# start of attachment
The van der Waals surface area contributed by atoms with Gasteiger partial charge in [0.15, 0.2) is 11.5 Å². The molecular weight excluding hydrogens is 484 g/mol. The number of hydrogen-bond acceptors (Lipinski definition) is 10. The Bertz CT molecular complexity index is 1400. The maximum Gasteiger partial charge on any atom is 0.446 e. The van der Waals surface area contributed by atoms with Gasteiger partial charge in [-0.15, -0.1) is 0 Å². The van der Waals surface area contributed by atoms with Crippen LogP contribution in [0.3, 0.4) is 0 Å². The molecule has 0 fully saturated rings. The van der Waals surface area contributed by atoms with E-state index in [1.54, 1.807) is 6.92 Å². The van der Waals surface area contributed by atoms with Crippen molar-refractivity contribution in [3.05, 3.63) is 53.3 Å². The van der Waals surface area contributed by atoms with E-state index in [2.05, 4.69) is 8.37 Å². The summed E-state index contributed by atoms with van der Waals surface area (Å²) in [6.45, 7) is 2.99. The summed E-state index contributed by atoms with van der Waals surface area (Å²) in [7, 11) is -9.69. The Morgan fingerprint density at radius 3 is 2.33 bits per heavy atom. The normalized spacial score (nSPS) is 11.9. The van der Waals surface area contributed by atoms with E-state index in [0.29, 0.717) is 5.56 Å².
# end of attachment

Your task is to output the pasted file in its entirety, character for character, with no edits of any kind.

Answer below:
The van der Waals surface area contributed by atoms with Gasteiger partial charge in [0.15, 0.2) is 11.5 Å². The molecular weight excluding hydrogens is 484 g/mol. The number of hydrogen-bond acceptors (Lipinski definition) is 10. The Bertz CT molecular complexity index is 1400. The maximum Gasteiger partial charge on any atom is 0.446 e. The van der Waals surface area contributed by atoms with Gasteiger partial charge in [-0.15, -0.1) is 0 Å². The van der Waals surface area contributed by atoms with Crippen LogP contribution in [0.3, 0.4) is 0 Å². The molecule has 0 fully saturated rings. The van der Waals surface area contributed by atoms with E-state index in [1.54, 1.807) is 6.92 Å². The van der Waals surface area contributed by atoms with Crippen molar-refractivity contribution in [3.05, 3.63) is 53.3 Å². The van der Waals surface area contributed by atoms with E-state index in [2.05, 4.69) is 8.37 Å². The summed E-state index contributed by atoms with van der Waals surface area (Å²) in [6.45, 7) is 2.99. The summed E-state index contributed by atoms with van der Waals surface area (Å²) in [7, 11) is -9.69. The Morgan fingerprint density at radius 3 is 2.33 bits per heavy atom. The normalized spacial score (nSPS) is 11.9. The van der Waals surface area contributed by atoms with E-state index in [0.29, 0.717) is 5.56 Å².